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Deaf Community:  Pageants

Also see: Miss Deaf America Pageant  | 2  |  Pageants |

 

Katie Wanker

1-21-05

 

Pageants for Deaf Americans

            There are several different types of pageants that Deaf Americans can be involved in.  There are pageants for boys and girls, and men and women.  There are pageants for specific races also.  Most pageants are held yearly, and some every two years.  The purpose of holding a pageant is to gain self-confidence and poise.  Pageants are usually held in local areas, and then they move to state competitions.  The winners from state competitions will then move on to national level and sometimes even world levels.

            One pageant that deaf women can participate in is the Miss Deaf America Pageant (MDPA).  This pageant was begun by man named Douglas J. Burke, in 1966.  He started a Natural Cultural Program within the National Association of the Deaf (NAD) in hopes of finding the talents hidden within deaf people.  Dr. Burke says the pageant is a “way to recognize deaf actresses at an early age.” Eventually, with the help of the NAD, the Miss Deaf America Talent Pageant was created as a part of the National Cultural Program.  (“MDAP History”)

            The Miss Deaf America Pageant offers women between the ages of 18-28 a wonderful opportunity to develop a self-confidence that they might not be able to receive from every day life.  The women will compete to become a goodwill ambassador and a spokeswoman for the National Association of the Deaf.  The goal of this Pageant is to “encourage and foster future leaders” (“MDAP History”).  This Pageant was begun as “…a new concept to help us evaluate the image and self-concept of deaf ladies throughout the United States.  This is not an ordinary contest...” There are many different categories that the contestants compete in.  Cultural talent performance is one of the biggest categories.  Other categories are beauty, poise, gracefulness, and desirable qualities. (“MDAP History”)

The first MDAP Pageant was held in Miami Beach, Florida.  It was held during the 1972 NAD Convention.  The Pageant had only a total of five contestants.  Since the first Pageant there have been some changes.  In 1976 the Pageant title Miss Deaf America Talent Pageant was changed to Miss Deaf America Pageant.  The contestants compete at the local and state competitions first and then move on to the National level.  The women are now judged on many other things than just their talent.  Some of the categories include community service, academics, current events, knowledge of deaf culture, and public speaking.  The women were required to make a three-minute presentation at the 1998 Pageant in San Antonio, Texas.  Each year the pageants have a theme.  The theme at the 2000 Pageant was “Charting New Waters”.  The pageant had 25 contestants and was held at Norfolk, Virginia. (“MDAP History”)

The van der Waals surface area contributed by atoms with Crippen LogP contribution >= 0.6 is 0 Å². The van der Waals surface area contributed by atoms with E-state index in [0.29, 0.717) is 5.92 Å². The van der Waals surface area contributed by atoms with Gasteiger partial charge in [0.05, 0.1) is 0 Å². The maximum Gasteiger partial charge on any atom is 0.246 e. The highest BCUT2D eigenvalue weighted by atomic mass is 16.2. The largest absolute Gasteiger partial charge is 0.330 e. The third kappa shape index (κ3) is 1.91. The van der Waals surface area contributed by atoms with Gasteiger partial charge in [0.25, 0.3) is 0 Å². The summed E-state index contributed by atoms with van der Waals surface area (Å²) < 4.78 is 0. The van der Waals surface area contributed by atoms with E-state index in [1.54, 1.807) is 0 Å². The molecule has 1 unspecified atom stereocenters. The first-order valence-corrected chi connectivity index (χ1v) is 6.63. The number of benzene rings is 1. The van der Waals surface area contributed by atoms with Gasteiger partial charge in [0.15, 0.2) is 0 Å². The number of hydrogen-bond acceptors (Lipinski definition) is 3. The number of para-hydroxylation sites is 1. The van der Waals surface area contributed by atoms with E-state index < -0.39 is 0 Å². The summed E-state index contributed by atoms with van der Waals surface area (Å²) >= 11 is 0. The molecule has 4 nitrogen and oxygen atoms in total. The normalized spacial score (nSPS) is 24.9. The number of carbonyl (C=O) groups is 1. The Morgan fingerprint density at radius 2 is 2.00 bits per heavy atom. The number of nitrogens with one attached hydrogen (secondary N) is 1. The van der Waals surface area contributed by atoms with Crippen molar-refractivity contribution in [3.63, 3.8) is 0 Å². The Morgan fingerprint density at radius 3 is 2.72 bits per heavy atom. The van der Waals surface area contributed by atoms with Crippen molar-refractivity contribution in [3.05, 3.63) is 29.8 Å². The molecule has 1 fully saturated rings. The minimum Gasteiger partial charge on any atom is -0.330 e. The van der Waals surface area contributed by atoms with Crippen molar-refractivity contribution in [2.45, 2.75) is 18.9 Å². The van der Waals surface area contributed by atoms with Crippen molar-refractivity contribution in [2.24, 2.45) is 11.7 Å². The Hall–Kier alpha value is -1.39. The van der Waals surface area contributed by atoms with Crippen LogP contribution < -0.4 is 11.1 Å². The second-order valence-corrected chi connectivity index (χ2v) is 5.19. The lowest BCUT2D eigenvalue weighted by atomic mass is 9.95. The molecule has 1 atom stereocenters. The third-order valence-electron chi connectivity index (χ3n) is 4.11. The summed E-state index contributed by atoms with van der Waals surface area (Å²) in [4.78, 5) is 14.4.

Another pageant for deaf, adult women is the NAD Miss Deaf America pageant.   The winner of this pageant has to be able to fulfill a list of duties for the next year.  “NAD Miss Deaf America begins her reign when she wins the pageant until the next NAD conference.  She will do various appearances such as; welcoming remark/greetings give presentations on the topic of their choice, question and answer sessions, attend workshops, storytelling, autograph sessions, and other various things.” (“NAD”)

            Another pageant, open only to teens, is the Mr./Miss Deaf Teen Pageant.  In order to be in this pageant, contestants must fulfill all of the requirements.  Contestants can be men or women, but you must be between the ages of 13-19 and must be in eighth to eleventh grade.  The student must be from a mainstreamed program or school for the deaf, and must be deaf or hard of hearing.  The contestants will be representing their school as a good role model and so they should follow their school rules.  Another requirement is fluency in ASL.  “The contestant should have fluent receptive and expressive sign communication skills and know a lot about American Sign Language’s background.” (Gage)  There are a lot of requirements to be in this pageant but it is well worth the time and effort.

            One other pageant is specifically for black women.  There are a few requirements that the contestants have to fulfill in order to be in the pageant.  The contestants must be single, never married, and must have never given birth to a child or be pregnant at the time of the pageant.  The woman has to be with in the age limit of 18-30.  There are quite a few more requirements that also go along with being in this pageant. (Williams 1)  This pageant is the opportunity for deaf, black women to compete with other women that are most like them.

            These are all different pageants that are specifically for deaf Americans.  Whether they are of different races, men or women, teens or adults, there is a pageant that they can compete in.  These pageants give all of the contestants a chance to compete within the deaf community and also to become spokes men or women for deaf culture in the American society.